SWINDLE COLUMN: The Lesson of Achilles

Published 9:00 am Wednesday, July 10, 2024

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“If your only gift is that of waging war and the ability to takes lives, then it is a curse.”  Author Unknown.

In Greek Mythology, Achilles was a hero of the Trojan War who was known as being the greatest of all the Greek warriors. He was the son of a goddess and Peleus, king of Phthia and famous Argonaut. Achilles was raised in Phthia along with his childhood companion Patroclus and received his education by the most skilled warriors in the known world.

When longtime enemies, Sparta and Troy, finally make peace, all seems well.

However, when the Trojans return home and sail across the Aegean Sea to Troy, which is located in modern day Turkey, the young Trojan Prince Paris takes a passenger who will start a war that will last over 10 years.  The passenger is Helen; the wife of the king of Sparta.

King Menelaus of Sparta is infuriated.  He goes to his brother, “the king of all kings in Greece”, Agamemnon, who rules over Greece who and has an insatiable appetite for conquest.  Menelaus asks his brother to bring war to the shores of Troy.  Agamemnon smiles because his greed for power cannot be subdued.

Agamemnon summons all of the kings of Greece to prepare their battleships and men to set sail and lay siege to Troy.

It is said that the beauty of this one queen would inspire the launching of over 1000 ships and countless Greek soldiers to invade Troy. Apparently, it was true.

But, the Greeks will need the warrior, Achilles, to succeed.  Achilles and Agamemnon despise each other.  Agamemnon uses his persuasion to convince Achilles to join him stating that this will be the greatest war the world has ever seen and that his name as a hero will never be forgotten.

Achilles agrees.

But, his goddess mother warns her son that his fate would either be to gain glory and die young or to live a long but uneventful life in obscurity. Achilles chooses the former, and decides to seek glory in the Trojan War.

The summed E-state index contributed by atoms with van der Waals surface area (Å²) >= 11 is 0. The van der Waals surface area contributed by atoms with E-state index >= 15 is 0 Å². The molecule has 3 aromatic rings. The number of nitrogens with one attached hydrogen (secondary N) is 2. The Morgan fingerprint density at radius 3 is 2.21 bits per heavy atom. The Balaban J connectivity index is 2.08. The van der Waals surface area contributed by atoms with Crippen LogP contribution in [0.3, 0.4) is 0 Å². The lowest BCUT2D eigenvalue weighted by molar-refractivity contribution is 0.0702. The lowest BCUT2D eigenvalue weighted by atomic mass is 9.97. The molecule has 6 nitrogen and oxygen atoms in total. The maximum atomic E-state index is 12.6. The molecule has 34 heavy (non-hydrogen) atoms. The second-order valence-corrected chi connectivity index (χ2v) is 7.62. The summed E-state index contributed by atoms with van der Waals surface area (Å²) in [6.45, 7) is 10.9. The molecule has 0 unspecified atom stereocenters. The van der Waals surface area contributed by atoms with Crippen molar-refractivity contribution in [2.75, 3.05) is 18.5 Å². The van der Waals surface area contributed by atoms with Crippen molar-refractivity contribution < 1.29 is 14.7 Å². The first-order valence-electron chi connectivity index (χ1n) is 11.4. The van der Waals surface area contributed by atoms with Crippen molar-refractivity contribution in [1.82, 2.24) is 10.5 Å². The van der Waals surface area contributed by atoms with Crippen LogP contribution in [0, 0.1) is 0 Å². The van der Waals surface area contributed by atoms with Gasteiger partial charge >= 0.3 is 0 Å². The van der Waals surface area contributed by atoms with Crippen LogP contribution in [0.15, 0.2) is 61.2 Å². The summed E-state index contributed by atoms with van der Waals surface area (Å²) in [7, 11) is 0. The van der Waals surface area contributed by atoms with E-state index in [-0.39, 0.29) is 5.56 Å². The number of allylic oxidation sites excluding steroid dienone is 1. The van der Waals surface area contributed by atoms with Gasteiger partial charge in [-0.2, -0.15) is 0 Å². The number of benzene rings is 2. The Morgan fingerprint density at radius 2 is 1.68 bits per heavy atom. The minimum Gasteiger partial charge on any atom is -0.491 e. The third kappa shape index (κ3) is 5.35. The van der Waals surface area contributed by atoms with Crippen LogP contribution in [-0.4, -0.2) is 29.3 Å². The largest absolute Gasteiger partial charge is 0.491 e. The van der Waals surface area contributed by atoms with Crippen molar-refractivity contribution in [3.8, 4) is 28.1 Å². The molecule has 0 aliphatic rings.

According to the myth, when his mother dipped him in the river Styx, which runs through the underworld, as an infant, she held him by one of his heels leaving it untouched by the waters and thus his only vulnerable body part.  Her intent was to make him immortal.

After years of battle, Achilles slays the mighty Trojan prince Hector outside the gates of Troy. The Greeks enter the city by moving their ships out of sight and placing their best soldiers inside a wooden horse left on the beach.   The Trojans bring this apparent gift offering into the city.  At nightfall, the Greek warriors attack and burn the city.

Achilles is with them.

As Achilles fights and seeks glory in battle, the weakest of all warriors, Prince Paris, draws back his bow and aims for the heart of Achilles.  The arrow descends and pierces the ankle of Achilles.  The mightiest of all warriors dies instantly as his mother predicted.

His pride, hate, and arrogance brought this mighty hero to his death.

Alluding to these legends, the term “Achilles’ heel” has come to mean a point of weakness which can lead to downfall, especially in someone or something with an otherwise strong constitution. The Achilles tendon is actually named after him following the same legend.

What can we take away from this Greek myth?

We all have an Achilles heel.  Despite our strength, we all have a weakness that may be known or unknown.  It can be addiction to alcohol, drugs, food, women, work, money, or a myriad of other things.  It can be lack of faith in God.  It can be fear, anger, or hate.  It can be arrogance and treating others as if they are below us.  The examples are endless.

A wise man knows his strengths and weaknesses.  He who knows where his Achilles heel is located within him and acknowledges it, he will always prevail in the trials of this life.